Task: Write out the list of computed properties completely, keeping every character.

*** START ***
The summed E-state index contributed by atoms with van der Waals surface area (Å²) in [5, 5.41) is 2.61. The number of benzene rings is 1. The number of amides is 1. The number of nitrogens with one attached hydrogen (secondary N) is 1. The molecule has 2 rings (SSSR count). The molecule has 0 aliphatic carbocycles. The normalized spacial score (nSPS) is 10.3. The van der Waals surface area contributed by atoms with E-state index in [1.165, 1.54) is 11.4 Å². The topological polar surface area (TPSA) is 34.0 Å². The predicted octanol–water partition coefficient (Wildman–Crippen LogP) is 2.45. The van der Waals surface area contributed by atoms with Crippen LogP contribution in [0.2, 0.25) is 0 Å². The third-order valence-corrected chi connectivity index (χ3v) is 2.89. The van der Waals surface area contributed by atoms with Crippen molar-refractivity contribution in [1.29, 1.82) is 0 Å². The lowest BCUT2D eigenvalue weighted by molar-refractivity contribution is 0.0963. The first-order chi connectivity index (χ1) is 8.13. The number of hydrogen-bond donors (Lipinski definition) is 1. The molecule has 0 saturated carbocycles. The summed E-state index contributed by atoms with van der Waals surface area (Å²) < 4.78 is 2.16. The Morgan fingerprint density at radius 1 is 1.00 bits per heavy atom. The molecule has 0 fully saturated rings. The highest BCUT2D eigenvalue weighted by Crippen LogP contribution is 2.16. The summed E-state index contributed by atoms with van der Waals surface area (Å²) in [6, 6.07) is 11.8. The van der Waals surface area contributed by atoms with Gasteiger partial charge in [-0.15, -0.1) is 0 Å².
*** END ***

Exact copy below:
The summed E-state index contributed by atoms with van der Waals surface area (Å²) in [5, 5.41) is 2.61. The number of benzene rings is 1. The number of amides is 1. The number of nitrogens with one attached hydrogen (secondary N) is 1. The molecule has 2 rings (SSSR count). The molecule has 0 aliphatic carbocycles. The normalized spacial score (nSPS) is 10.3. The van der Waals surface area contributed by atoms with E-state index in [1.165, 1.54) is 11.4 Å². The topological polar surface area (TPSA) is 34.0 Å². The predicted octanol–water partition coefficient (Wildman–Crippen LogP) is 2.45. The van der Waals surface area contributed by atoms with Crippen LogP contribution in [0.2, 0.25) is 0 Å². The third-order valence-corrected chi connectivity index (χ3v) is 2.89. The van der Waals surface area contributed by atoms with Crippen molar-refractivity contribution in [1.29, 1.82) is 0 Å². The lowest BCUT2D eigenvalue weighted by molar-refractivity contribution is 0.0963. The first-order chi connectivity index (χ1) is 8.13. The number of hydrogen-bond donors (Lipinski definition) is 1. The molecule has 0 saturated carbocycles. The summed E-state index contributed by atoms with van der Waals surface area (Å²) < 4.78 is 2.16. The Morgan fingerprint density at radius 1 is 1.00 bits per heavy atom. The molecule has 0 fully saturated rings. The highest BCUT2D eigenvalue weighted by Crippen LogP contribution is 2.16. The summed E-state index contributed by atoms with van der Waals surface area (Å²) in [6, 6.07) is 11.8. The van der Waals surface area contributed by atoms with Gasteiger partial charge in [-0.15, -0.1) is 0 Å².